Heading into the 2018 NFL offseason, the Buffalo Bills knew they needed help at the wide receiver position. They wanted to add someone who could stretch the field vertically, as they already had larger possession receivers on the roster like Kelvin Benjamin and Andre Holmes. The team pursued John Brown, a free agent from the Arizona Cardinals who ultimately signed a one-year deal with the Baltimore Ravens.
In the 2019 NFL offseason, the Buffalo Bills know that they need help at the wide receiver position. They have a pair of young players in Zay Jones and Robert Foster who showed promise at times, but they need a veteran presence who can consistently come open for young quarterback Josh Allen. The team should once again pursue John Brown to fill that role.
The Bills offered Brown a longer contract than the one-year deal he ultimately signed. Buffalo’s offer to Brown reportedly was three years in length, but Brown wanted a one-year deal to prove that he was healthy after missing plenty of time in 2017 due to injury. While he has said he would like to return to Baltimore, he has also said that he will not sign a one-year contract again, as he prefers to sign a longer-term deal this time around.
What can Brown do for the Bills? Let’s have a look.
Brown is a flyer, possessing excellent speed and route-running ability on the outside. Though he is smaller in stature, standing only 5’11” and weighing in at 179 lbs, he is tough enough to win contested catches in traffic. Putting him on the outside along with Robert Foster would give Josh Allen two legitimate deep threats, and it would open holes underneath for someone like Zay Jones, who operates best from the slot. When Baltimore had Joe Flacco at quarterback last year, Brown caught 34 passes for 587 yards and four touchdowns; after the switch to a run-oriented look with Lamar Jackson, Brown only caught ten passes for 128 yards and one touchdown, a line that includes Baltimore’s loss in the playoffs. Combining Brown’s athletic ability with Allen’s propensity for taking deep shots could pay huge dividends for both players.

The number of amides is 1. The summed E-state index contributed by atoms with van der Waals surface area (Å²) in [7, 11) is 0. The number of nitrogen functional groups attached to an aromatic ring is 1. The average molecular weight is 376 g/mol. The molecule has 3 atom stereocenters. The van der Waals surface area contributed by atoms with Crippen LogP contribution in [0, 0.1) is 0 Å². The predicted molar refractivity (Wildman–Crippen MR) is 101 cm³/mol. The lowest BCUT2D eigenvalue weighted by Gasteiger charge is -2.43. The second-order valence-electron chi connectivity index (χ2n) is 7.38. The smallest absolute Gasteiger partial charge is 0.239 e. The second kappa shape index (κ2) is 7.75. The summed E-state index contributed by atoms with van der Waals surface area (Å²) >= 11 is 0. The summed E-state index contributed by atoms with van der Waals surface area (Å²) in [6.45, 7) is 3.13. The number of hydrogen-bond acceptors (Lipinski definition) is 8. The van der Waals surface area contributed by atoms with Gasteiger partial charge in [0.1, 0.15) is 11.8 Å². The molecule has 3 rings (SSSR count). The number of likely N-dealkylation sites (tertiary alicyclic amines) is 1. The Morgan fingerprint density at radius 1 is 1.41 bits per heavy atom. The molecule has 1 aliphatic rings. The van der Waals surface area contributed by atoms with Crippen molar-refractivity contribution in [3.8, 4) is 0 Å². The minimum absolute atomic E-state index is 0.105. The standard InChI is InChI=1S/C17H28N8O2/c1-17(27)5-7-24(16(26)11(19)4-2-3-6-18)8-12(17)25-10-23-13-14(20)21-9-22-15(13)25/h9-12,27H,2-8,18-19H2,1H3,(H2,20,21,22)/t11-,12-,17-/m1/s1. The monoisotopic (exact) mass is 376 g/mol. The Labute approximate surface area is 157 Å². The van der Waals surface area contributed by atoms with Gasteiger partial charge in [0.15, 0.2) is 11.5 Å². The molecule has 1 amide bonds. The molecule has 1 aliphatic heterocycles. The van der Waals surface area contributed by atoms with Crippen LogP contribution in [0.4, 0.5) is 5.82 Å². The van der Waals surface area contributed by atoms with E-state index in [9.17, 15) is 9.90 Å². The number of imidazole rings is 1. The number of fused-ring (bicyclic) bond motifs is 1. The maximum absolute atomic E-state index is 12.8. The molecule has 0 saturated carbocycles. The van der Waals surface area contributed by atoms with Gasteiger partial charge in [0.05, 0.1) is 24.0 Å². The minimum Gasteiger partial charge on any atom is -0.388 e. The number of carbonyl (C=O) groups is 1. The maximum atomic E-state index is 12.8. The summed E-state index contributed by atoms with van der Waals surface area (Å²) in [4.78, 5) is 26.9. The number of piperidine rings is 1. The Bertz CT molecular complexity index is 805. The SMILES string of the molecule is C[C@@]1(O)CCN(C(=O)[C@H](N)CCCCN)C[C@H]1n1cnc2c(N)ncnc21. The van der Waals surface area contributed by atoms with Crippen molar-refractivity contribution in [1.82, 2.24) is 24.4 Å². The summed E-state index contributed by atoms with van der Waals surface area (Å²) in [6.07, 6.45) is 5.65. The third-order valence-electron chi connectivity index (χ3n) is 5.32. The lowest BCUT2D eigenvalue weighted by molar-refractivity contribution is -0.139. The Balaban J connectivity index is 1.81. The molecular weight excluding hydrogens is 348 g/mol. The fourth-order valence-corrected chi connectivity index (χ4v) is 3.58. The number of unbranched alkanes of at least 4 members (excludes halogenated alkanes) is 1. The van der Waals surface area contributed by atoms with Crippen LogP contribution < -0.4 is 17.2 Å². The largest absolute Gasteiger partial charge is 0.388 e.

They’ve Already Done Their Homework!
Buffalo was pretty far along in the process to sign Brown last year, and he had a strong 2018 campaign that was completely free from injury. Brown made 42 catches in the regular season for 715 yards and five touchdowns. That was his best output since 2015, a year in which he caught 65 passes for 1,003 yards and seven touchdowns. The 2018 represented a high-water mark in games started for Brown, as he started 15 of the team’s 16 games, and he played in all 16 games for the first time since his rookie year in 2014. Buffalo knows what they’d be signing in Brown, and they know that he fits what they want to do offensively. It would just be a matter of coming to terms.
Brown may still be living on his reputation from his first two years as a Cardinal, as the first two years of his career (31 games, 113 catches, 1,699 yards, 12 touchdowns) were more productive than his last three (41 games, 102 catches, 1,531 yards, 10 touchdowns). Much of his statistical decline last season is due to the quarterback switch in Baltimore, but it’s safe to wonder why Brown wasn’t used more often in the parts of Lamar Jackson’s game where the rookie excelled if Brown truly is a top-end receiver. Teams may have doubts about paying Brown top-end receiver money when his career production has been far from top-end receiver production.
What Will He Cost?
The Bills would be wise to approach Brown with a contract similar to the one they offered him last year. A three-year deal at an average value of $5 million to $7 million seems reasonable. For comparison, an average yearly value of $7 million would put Brown in between Jordy Nelson ($7.1 million) and Robert Woods ($6.8 million). The Bills could use a player with Brown’s skill set, and Brown is searching for a long-term deal in a place where he’ll be a big part of the offense. Thinking about a Buffalo offense where Josh Allen has multiple burners on the outside is almost too good to be true, and John Brown could be one more piece to the puzzle in Allen’s development.